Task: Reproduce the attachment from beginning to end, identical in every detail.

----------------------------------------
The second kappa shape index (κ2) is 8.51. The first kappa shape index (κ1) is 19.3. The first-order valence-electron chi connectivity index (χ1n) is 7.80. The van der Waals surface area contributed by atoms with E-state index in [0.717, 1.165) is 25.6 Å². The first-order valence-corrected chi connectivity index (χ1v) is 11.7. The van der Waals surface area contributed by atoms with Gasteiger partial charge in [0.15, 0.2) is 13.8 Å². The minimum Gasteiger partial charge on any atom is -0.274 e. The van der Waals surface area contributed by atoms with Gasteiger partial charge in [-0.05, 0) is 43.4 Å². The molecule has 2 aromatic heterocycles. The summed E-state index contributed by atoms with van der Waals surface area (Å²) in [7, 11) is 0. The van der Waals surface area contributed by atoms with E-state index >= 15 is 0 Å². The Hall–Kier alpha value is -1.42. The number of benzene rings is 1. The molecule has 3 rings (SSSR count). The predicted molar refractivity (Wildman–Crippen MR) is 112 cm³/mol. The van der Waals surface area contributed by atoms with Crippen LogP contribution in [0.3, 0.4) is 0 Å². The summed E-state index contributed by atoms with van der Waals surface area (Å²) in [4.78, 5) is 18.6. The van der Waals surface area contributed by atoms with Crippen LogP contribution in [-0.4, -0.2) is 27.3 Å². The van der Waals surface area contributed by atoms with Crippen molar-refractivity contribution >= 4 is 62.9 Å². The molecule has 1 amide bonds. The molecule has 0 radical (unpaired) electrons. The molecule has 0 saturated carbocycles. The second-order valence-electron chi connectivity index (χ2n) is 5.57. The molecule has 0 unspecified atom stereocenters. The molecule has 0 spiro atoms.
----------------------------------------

The second kappa shape index (κ2) is 8.51. The first kappa shape index (κ1) is 19.3. The first-order valence-electron chi connectivity index (χ1n) is 7.80. The van der Waals surface area contributed by atoms with E-state index in [0.717, 1.165) is 25.6 Å². The first-order valence-corrected chi connectivity index (χ1v) is 11.7. The van der Waals surface area contributed by atoms with Gasteiger partial charge in [0.15, 0.2) is 13.8 Å². The minimum Gasteiger partial charge on any atom is -0.274 e. The van der Waals surface area contributed by atoms with Gasteiger partial charge in [-0.05, 0) is 43.4 Å². The molecule has 2 aromatic heterocycles. The summed E-state index contributed by atoms with van der Waals surface area (Å²) in [7, 11) is 0. The van der Waals surface area contributed by atoms with E-state index >= 15 is 0 Å². The Hall–Kier alpha value is -1.42. The number of benzene rings is 1. The molecule has 3 rings (SSSR count). The predicted molar refractivity (Wildman–Crippen MR) is 112 cm³/mol. The van der Waals surface area contributed by atoms with Crippen LogP contribution in [0.3, 0.4) is 0 Å². The summed E-state index contributed by atoms with van der Waals surface area (Å²) in [4.78, 5) is 18.6. The van der Waals surface area contributed by atoms with Crippen LogP contribution in [-0.4, -0.2) is 27.3 Å². The van der Waals surface area contributed by atoms with Crippen molar-refractivity contribution >= 4 is 62.9 Å². The molecule has 1 amide bonds. The molecule has 0 radical (unpaired) electrons. The molecule has 0 saturated carbocycles. The second-order valence-electron chi connectivity index (χ2n) is 5.57. The molecule has 0 unspecified atom stereocenters. The molecule has 0 spiro atoms.